First serving as a player under Jones at Saracens and then as his assistant with the Japanese national team, who notably beat South Africa this past autumn, Borthwick is a key lieutenant of England’s new boss.
It’s a similar story with the other backroom appointment made in the winds of change surrounding the Red Rose. Paul Gustard got his first coaching job at Saracens during 2008/09 when Jones was director of rugby at the Aviva Premiership outfit, and the defence guru now gets that gig with England.
“I’m really pleased to have Paul join us, as he is a quality coach who has done some fantastic things at Saracens,” Jones said of Gustard. “He has overseen Saracens’ growth as a team, he has produced an aggressive defence system there and we are hoping he can do the same for England.”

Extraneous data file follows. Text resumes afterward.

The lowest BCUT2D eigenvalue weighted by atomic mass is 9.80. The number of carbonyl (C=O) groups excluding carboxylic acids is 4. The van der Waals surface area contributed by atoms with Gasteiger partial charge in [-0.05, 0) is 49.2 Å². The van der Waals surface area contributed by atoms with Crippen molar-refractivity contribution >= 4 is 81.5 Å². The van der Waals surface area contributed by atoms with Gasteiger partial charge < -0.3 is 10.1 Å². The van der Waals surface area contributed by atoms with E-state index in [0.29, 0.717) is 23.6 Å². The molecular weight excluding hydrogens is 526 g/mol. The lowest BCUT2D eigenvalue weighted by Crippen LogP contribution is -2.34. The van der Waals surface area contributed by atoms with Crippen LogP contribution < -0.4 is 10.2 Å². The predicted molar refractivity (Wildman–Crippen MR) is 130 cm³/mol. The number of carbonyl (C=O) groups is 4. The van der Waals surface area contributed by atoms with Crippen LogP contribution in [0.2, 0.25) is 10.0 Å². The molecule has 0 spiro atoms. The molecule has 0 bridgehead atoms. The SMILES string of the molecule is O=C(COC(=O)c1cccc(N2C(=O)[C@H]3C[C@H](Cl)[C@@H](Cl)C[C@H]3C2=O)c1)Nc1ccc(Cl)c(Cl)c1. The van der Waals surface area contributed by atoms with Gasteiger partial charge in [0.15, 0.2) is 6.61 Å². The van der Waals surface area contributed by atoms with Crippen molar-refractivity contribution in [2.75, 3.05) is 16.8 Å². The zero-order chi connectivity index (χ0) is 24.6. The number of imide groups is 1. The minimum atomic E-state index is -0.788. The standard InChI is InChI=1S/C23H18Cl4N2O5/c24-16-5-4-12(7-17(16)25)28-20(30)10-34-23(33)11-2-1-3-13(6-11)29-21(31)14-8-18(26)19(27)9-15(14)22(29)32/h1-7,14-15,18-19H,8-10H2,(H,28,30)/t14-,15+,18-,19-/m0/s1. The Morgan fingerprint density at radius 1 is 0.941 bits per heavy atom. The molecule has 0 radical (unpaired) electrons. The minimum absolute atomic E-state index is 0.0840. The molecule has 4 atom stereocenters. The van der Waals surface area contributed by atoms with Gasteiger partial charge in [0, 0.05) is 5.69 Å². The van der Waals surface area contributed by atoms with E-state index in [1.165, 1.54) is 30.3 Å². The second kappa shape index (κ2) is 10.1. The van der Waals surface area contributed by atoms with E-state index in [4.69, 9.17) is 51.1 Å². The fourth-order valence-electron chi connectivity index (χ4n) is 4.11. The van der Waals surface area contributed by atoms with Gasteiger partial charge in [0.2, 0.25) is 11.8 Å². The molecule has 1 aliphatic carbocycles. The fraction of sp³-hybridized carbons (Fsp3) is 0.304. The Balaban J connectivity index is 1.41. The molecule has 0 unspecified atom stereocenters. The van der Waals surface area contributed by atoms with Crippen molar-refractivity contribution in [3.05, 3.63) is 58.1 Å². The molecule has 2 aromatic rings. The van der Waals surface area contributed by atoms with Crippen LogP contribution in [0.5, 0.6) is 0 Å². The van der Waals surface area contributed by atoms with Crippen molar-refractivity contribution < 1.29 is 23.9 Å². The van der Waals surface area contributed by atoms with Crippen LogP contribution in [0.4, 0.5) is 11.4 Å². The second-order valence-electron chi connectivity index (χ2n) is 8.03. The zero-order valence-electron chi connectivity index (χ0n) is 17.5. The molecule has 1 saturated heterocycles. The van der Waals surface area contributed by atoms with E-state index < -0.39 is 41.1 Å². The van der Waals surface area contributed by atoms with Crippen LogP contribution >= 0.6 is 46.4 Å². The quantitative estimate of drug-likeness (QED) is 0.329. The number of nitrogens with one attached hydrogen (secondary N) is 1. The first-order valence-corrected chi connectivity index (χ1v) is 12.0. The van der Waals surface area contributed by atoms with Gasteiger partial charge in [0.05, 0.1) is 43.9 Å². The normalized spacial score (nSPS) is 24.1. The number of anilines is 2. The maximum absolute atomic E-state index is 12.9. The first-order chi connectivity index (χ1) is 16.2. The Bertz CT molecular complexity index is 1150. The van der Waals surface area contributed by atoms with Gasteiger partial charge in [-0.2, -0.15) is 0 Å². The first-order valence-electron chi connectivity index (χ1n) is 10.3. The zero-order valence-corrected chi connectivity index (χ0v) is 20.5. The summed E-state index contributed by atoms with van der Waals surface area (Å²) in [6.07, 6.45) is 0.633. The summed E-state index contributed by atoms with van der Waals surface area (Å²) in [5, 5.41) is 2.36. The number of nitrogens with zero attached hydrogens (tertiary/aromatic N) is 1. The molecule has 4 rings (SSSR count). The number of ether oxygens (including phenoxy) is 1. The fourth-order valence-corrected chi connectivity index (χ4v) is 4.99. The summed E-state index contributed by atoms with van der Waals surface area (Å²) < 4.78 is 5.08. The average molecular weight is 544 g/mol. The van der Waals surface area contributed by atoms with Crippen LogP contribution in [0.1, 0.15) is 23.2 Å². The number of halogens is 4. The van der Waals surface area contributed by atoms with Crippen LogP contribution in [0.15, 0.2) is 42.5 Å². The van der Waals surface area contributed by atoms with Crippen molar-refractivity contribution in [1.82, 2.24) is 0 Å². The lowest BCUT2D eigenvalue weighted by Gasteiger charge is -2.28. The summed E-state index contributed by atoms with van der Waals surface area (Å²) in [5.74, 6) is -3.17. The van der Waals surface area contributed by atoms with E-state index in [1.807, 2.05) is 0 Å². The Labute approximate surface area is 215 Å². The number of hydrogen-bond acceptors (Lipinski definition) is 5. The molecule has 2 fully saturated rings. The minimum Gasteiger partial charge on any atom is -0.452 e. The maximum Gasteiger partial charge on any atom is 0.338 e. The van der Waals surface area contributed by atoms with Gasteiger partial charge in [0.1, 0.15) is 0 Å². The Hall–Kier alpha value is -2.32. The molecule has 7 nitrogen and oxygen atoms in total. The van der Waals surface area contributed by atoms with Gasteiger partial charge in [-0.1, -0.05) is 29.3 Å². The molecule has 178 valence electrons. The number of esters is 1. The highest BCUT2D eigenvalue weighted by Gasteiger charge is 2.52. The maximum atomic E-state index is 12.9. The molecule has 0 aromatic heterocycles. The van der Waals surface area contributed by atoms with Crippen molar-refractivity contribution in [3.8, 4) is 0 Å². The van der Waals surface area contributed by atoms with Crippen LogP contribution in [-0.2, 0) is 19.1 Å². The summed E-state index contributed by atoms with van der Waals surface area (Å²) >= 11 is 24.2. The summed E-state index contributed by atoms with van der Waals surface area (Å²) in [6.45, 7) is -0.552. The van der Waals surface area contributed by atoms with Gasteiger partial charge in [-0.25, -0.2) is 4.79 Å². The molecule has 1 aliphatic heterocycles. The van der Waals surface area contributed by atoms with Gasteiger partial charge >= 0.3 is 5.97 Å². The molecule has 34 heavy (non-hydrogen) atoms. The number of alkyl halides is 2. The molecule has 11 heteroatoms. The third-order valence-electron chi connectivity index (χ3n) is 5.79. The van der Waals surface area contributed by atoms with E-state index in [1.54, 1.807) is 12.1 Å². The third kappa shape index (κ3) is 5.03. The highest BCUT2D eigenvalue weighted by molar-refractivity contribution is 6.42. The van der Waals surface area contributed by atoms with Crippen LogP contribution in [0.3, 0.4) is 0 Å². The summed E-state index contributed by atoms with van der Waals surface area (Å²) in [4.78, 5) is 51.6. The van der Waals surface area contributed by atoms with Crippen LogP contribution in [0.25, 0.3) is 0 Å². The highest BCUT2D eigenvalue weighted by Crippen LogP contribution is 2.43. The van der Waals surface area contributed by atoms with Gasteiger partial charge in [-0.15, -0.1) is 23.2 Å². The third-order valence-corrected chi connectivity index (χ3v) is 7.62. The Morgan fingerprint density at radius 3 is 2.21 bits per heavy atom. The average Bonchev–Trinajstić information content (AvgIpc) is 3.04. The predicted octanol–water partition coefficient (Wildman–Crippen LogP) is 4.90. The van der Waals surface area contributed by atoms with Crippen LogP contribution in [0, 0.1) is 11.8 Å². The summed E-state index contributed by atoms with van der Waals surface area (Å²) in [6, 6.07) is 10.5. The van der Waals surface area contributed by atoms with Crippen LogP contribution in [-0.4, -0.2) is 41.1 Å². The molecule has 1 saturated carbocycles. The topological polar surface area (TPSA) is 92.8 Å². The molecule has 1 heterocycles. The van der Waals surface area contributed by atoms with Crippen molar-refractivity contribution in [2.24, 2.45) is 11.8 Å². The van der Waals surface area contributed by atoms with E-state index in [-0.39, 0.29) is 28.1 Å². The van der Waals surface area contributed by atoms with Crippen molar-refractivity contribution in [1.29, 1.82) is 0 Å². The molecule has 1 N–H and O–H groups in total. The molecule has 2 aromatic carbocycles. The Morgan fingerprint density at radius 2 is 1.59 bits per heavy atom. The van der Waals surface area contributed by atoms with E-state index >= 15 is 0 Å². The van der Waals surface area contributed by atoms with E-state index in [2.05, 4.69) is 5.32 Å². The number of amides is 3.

How wise is change of captain?
Having installed his own acolytes in the background, Jones is also seeking to change the Red Rose image on the field. Speculation remains rife that Lancaster’s captain Chris Robshaw will be relieved of the armband, yet the Harlequins flanker is prepared to graciously step aside.
“If Eddie decides to go to someone else, I’d respect that decision and fully back the person who comes in,” Robshaw said. Failure at the Rugby World Cup again has consequences going forward, but the player still appears to have an international future.
Northampton Saints hooker Dylan Hartley is a strong contender to replace Robshaw, despite his notoriously poor disciplinary record and missing much of the festive period with concussion.
If he does name Hartley as England skipper, then Jones will need an understudy in case his candidate continues to pick up suspensions, like the one received for a headbutt that ruled Hartley out of the Rugby World Cup.
Should choosing this front row player with a bad boy reputation as captain come to pass, it is clear Jones wants to send a message to Six Nations rugby rivals that the Red Rose will not be wilting in similar fashion to the autumn. The new England will be tough.